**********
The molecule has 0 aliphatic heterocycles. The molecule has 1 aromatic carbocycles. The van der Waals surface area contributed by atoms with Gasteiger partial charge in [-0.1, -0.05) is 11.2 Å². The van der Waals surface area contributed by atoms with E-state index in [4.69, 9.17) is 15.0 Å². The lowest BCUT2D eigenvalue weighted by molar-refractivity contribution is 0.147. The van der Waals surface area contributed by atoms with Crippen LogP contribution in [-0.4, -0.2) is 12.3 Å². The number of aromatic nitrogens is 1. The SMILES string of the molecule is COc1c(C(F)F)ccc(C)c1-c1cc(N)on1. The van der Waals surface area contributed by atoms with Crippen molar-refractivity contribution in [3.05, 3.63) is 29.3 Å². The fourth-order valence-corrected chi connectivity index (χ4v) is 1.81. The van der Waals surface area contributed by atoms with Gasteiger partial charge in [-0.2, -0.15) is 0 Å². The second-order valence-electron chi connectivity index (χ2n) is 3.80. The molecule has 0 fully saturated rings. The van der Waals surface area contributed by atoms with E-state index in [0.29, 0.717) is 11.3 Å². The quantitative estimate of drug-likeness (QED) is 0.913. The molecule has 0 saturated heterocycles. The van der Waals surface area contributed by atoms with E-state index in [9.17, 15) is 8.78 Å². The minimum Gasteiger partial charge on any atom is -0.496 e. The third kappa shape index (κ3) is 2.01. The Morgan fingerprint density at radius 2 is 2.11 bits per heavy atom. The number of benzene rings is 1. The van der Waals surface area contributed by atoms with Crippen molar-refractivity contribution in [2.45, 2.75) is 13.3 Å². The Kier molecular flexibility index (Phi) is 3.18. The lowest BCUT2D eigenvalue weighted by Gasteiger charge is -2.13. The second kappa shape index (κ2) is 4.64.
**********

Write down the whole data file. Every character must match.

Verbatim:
The molecule has 0 aliphatic heterocycles. The molecule has 1 aromatic carbocycles. The van der Waals surface area contributed by atoms with Gasteiger partial charge in [-0.1, -0.05) is 11.2 Å². The van der Waals surface area contributed by atoms with E-state index in [4.69, 9.17) is 15.0 Å². The lowest BCUT2D eigenvalue weighted by molar-refractivity contribution is 0.147. The van der Waals surface area contributed by atoms with Crippen LogP contribution in [-0.4, -0.2) is 12.3 Å². The number of aromatic nitrogens is 1. The SMILES string of the molecule is COc1c(C(F)F)ccc(C)c1-c1cc(N)on1. The van der Waals surface area contributed by atoms with Crippen molar-refractivity contribution in [3.05, 3.63) is 29.3 Å². The fourth-order valence-corrected chi connectivity index (χ4v) is 1.81. The van der Waals surface area contributed by atoms with Gasteiger partial charge in [-0.2, -0.15) is 0 Å². The second-order valence-electron chi connectivity index (χ2n) is 3.80. The molecule has 0 fully saturated rings. The van der Waals surface area contributed by atoms with E-state index in [0.29, 0.717) is 11.3 Å². The quantitative estimate of drug-likeness (QED) is 0.913. The molecule has 0 saturated heterocycles. The van der Waals surface area contributed by atoms with E-state index in [9.17, 15) is 8.78 Å². The minimum Gasteiger partial charge on any atom is -0.496 e. The third kappa shape index (κ3) is 2.01. The Morgan fingerprint density at radius 2 is 2.11 bits per heavy atom. The number of benzene rings is 1. The van der Waals surface area contributed by atoms with Crippen molar-refractivity contribution in [2.45, 2.75) is 13.3 Å². The Kier molecular flexibility index (Phi) is 3.18. The lowest BCUT2D eigenvalue weighted by Gasteiger charge is -2.13. The second kappa shape index (κ2) is 4.64.